West Park to Lead Ontario’s Long-Term Ventilation Strategy
West Park to Lead Ontario's Long-Term Ventilation Strategy
“It’s nice to be recognized and to be trusted with such important work. And it’s exciting to think
that we can have a real impact provincially.”
That’s Jan Walker, VP Strategy, Innovation and CIO, talking about West Park’s new role at the vanguard of a provincial effort to coordinate the care of people who require long-term mechanical ventilation (LTV).
West Park was the first non-acute hospital in Ontario to care for a patient requiring mechanical help to breathe through a tracheotomy. It was Dr. Roger Goldstein, a long-time respirologist at West Park, who brought the first patient to West Park in the mid-80s, at a time when virtually all LTV patients lived out their lives in Intensive Care Units. “Dr. Goldstein brought one patient, and it worked, so he brought out another, and then another,” says Walker. “The next thing you know, West Park had a 10-bed unit!”
Major innovations have continued over the years. West Park developed programs to help prepare LTV patients to move to community settings, and to provide a health “tune-up” for those living in the community. The hospital was named the Provincial Centre of Excellence for Long-Term Ventilation, a largely educational role, in 2007. West Park’s Raj Kohli, now Clinical Manager of the Provincial LTV Strategy, helped lead the development of a system to identify ventilated patients early in their ICU stays and work with clinicians and families to develop discharge plans. Another innovation was the development of the multi-disciplinary community ventilation team to monitor LTV patients living at home and help avoid unnecessary ER visits.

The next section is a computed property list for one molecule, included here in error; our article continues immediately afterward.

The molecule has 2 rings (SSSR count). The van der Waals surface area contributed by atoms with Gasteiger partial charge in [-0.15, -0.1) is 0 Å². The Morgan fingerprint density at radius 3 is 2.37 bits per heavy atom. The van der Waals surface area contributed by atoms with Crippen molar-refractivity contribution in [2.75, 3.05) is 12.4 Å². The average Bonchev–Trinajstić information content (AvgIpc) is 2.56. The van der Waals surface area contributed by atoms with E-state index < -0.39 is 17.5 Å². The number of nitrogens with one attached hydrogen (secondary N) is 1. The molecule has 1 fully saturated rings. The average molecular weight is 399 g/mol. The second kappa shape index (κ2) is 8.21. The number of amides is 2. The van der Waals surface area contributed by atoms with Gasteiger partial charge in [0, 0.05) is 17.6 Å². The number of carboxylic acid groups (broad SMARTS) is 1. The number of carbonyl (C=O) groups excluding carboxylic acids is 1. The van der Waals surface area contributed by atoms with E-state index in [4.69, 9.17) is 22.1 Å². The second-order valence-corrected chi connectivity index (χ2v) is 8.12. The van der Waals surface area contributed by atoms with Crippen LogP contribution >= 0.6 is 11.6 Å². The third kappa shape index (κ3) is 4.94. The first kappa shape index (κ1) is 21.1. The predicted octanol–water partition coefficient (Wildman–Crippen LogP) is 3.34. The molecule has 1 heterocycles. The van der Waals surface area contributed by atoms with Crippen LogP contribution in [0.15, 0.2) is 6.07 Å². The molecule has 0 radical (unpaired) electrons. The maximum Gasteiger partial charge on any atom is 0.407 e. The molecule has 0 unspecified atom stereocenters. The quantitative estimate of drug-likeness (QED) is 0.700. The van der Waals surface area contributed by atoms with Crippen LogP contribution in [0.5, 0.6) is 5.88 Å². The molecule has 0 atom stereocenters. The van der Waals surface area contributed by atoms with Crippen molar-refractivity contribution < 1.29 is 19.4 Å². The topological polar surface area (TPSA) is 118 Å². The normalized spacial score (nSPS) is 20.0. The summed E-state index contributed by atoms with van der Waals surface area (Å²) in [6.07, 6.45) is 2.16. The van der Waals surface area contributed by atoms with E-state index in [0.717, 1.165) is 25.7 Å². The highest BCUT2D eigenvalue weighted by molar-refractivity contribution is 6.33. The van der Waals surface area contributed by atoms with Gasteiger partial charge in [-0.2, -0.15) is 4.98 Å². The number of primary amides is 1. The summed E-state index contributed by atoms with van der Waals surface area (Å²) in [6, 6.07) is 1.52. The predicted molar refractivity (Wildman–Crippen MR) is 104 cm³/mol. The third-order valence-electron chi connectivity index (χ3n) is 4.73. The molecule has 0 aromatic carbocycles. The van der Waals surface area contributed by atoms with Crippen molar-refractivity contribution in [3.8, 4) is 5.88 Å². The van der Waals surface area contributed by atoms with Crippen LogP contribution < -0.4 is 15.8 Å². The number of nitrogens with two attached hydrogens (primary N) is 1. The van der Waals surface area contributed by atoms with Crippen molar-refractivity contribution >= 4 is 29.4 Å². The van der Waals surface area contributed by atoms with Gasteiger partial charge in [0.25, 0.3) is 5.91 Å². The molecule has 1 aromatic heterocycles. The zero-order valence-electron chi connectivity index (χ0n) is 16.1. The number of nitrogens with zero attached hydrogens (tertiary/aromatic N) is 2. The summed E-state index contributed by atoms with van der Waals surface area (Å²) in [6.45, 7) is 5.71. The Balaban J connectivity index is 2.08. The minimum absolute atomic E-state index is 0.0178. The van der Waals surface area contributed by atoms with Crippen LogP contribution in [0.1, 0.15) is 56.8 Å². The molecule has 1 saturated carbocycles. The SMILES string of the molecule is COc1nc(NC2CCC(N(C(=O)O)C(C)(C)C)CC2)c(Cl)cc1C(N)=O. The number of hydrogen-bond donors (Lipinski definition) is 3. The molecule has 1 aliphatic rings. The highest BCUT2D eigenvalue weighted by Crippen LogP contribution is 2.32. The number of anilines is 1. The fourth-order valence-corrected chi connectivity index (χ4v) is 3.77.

Walker points out that caring for LTV patients in non-acute settings opens up much-needed beds in Intensive Care Units (ICU). That was especially important during SARS in 2003, and more recently in the COVID-19 pandemic. For LTV patients, being able to move to West Park, or even better, to home, offers a better quality of life. “An ICU is not a pleasant place to live,” she says.
Today, West Park has almost 70 LTV beds, including 23 beds added in response to the pandemic.
The new Provincial Long-Term Ventilation Strategy is led by West Park, working closely with experts at Michael Garron Hospital and teams in London and Ottawa. “It’s a very collaborative approach,” says Kohli. “Ultimately we want to ensure that no matter where LTV patients live in the province, they have access to the same services and resources.” Plans include a centralized portal with education and training resources for patients, caregivers, and healthcare providers.
Walker says West Park’s leadership role is good news for its supporters. “It is a good example of the impactful role we play in the healthcare system.”
This article first appeared in the Summer 2022 issue of the Giving Lives Back newsletter. You can read the issue here.